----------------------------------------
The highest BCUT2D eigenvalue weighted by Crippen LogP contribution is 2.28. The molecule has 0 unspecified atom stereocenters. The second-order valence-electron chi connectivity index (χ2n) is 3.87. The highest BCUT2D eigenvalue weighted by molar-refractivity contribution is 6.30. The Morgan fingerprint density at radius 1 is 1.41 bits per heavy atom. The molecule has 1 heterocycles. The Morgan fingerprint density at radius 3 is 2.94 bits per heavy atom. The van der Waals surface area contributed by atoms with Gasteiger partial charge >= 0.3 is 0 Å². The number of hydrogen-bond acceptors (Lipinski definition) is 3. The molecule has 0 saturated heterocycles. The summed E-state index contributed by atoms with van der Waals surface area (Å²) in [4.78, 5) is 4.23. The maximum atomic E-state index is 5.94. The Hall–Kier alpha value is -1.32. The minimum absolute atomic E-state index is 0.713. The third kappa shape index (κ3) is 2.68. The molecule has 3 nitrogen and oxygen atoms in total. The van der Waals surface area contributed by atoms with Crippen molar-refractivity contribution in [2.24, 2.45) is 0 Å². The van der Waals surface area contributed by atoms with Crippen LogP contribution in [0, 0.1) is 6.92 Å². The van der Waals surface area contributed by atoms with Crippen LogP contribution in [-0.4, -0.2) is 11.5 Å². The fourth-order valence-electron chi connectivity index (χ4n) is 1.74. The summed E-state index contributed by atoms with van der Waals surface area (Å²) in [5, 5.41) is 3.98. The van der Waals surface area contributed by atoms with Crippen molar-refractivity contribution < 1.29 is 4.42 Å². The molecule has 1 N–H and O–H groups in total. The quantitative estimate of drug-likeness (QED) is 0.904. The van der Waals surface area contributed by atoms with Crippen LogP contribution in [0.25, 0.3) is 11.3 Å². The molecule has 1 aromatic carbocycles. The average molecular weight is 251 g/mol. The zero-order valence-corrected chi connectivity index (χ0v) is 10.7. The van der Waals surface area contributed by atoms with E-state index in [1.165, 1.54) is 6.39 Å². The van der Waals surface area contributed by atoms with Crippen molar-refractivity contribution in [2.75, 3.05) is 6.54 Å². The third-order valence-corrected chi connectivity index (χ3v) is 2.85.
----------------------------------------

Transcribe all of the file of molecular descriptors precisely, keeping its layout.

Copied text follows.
The highest BCUT2D eigenvalue weighted by Crippen LogP contribution is 2.28. The molecule has 0 unspecified atom stereocenters. The second-order valence-electron chi connectivity index (χ2n) is 3.87. The highest BCUT2D eigenvalue weighted by molar-refractivity contribution is 6.30. The Morgan fingerprint density at radius 1 is 1.41 bits per heavy atom. The molecule has 1 heterocycles. The Morgan fingerprint density at radius 3 is 2.94 bits per heavy atom. The van der Waals surface area contributed by atoms with Gasteiger partial charge >= 0.3 is 0 Å². The number of hydrogen-bond acceptors (Lipinski definition) is 3. The molecule has 0 saturated heterocycles. The summed E-state index contributed by atoms with van der Waals surface area (Å²) in [4.78, 5) is 4.23. The maximum atomic E-state index is 5.94. The Hall–Kier alpha value is -1.32. The minimum absolute atomic E-state index is 0.713. The third kappa shape index (κ3) is 2.68. The molecule has 3 nitrogen and oxygen atoms in total. The van der Waals surface area contributed by atoms with Crippen molar-refractivity contribution in [2.24, 2.45) is 0 Å². The van der Waals surface area contributed by atoms with Crippen LogP contribution in [0, 0.1) is 6.92 Å². The van der Waals surface area contributed by atoms with Crippen LogP contribution in [-0.4, -0.2) is 11.5 Å². The fourth-order valence-electron chi connectivity index (χ4n) is 1.74. The summed E-state index contributed by atoms with van der Waals surface area (Å²) in [5, 5.41) is 3.98. The van der Waals surface area contributed by atoms with Crippen molar-refractivity contribution < 1.29 is 4.42 Å². The molecule has 1 N–H and O–H groups in total. The quantitative estimate of drug-likeness (QED) is 0.904. The van der Waals surface area contributed by atoms with Crippen LogP contribution in [0.25, 0.3) is 11.3 Å². The molecule has 1 aromatic carbocycles. The average molecular weight is 251 g/mol. The zero-order valence-corrected chi connectivity index (χ0v) is 10.7. The van der Waals surface area contributed by atoms with E-state index in [1.165, 1.54) is 6.39 Å². The van der Waals surface area contributed by atoms with Crippen molar-refractivity contribution in [2.75, 3.05) is 6.54 Å². The third-order valence-corrected chi connectivity index (χ3v) is 2.85.